Poetry as Fiction?

What I found the most interesting about Martha Rhodes visiting Geneseo, was her emphasis on the fact that she didn’t really know where her characters, or her subjects for her poems were coming from. She said something along the lines of “I was shocked by the words coming out on the page” and “I didn’t know the characters, or why they were being created until after I dug deep and figured out the correlation between my life, and the characters personally.” (This is obviously paraphrased, i don’t remember word for word, unfortunately).

I have never really thought like that? I’ve always had a person, or a particular scene in my mind whenever I start writing my poems. Even if the scenes, or the conversations are somewhat made up, I continue to delve into my own personal memory for subject matter. I think this stems from my background in CNF, which sometimes makes me feel like I have very little imagination. Like, I can only retrieve content from my own personal memories and events, and not from the more creative or story telling parts of my brain.

This might just be me being lazy, and if that’s the case, I really need to up my game. I’d like to start treating poetry as somewhat a genre of fiction for myself in the next few weeks; see what I can come up with that doesn’t have to do with a memory I had in high school, or something my mom said to me when I was growing up (although, that does stimulate some really interesting imagery for a poem as I’m typing this…) I want to create new scenes, introduce new characters, and discover a whole new world of poetry that I’ve never indulged in before. Maybe it’ll take me somewhere, maybe it won’t…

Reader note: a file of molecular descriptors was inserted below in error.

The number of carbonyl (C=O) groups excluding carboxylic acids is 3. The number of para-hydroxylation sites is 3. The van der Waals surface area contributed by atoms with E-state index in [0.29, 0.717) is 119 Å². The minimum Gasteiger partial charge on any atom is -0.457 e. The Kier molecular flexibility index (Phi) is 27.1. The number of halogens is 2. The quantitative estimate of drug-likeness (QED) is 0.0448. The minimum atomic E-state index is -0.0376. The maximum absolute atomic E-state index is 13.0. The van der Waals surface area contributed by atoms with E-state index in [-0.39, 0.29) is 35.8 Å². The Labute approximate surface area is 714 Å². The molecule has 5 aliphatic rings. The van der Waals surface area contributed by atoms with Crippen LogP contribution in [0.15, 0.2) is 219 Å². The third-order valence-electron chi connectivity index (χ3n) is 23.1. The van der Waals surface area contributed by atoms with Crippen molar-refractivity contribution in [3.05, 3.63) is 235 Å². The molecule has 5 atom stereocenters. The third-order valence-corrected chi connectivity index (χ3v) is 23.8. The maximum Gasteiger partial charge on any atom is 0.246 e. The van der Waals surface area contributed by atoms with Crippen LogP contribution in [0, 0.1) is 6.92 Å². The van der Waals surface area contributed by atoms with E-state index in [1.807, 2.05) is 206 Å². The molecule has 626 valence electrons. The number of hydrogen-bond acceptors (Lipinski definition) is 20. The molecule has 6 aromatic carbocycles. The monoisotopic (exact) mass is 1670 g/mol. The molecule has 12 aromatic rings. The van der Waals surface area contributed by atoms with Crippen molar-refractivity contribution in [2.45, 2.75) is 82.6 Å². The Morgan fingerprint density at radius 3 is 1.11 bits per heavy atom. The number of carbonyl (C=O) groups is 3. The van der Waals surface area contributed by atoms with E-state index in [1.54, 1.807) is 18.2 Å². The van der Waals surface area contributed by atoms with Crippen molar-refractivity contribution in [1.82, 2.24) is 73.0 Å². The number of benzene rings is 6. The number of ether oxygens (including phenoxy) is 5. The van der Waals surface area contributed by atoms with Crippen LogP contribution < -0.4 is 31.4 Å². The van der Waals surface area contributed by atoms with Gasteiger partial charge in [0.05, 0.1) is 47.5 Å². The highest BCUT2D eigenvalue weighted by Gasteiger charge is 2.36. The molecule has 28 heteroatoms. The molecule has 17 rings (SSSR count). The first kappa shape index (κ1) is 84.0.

What are your thoughts on this? Do you have a creative way of getting outside of your own memory and finding something new? If so, Pllleeaaassseee share, I’m already at a loss and I haven’t even started yet!

One Reply to “Poetry as Fiction?”

  1. I think fiction and memory can coincide quite effectively.

    Often, I start writing about a particular moment in my life, and it turns into these half-fabricated and half-truth poems that do a better job conveying what I was trying to convey than solely scripting out the memory verbatim. Your personal moments can become your own fiction if you let the poem take course — but that doesn’t mean it isn’t true anymore, because the moving force behind it still is; the raw emotion is foundational despite the “fiction” label.

    I think you SHOULD start with a memory from high school, or something your mom said to you. Let the fantastical and the natural failures of the human memory (how things happened vs. how we think they should’ve happened) seep into the structure of your memories. I think you’ll be surprised by what you end up with!

    Hope this helps 🙂

Leave a Reply

This site uses Akismet to reduce spam. Learn how your comment data is processed.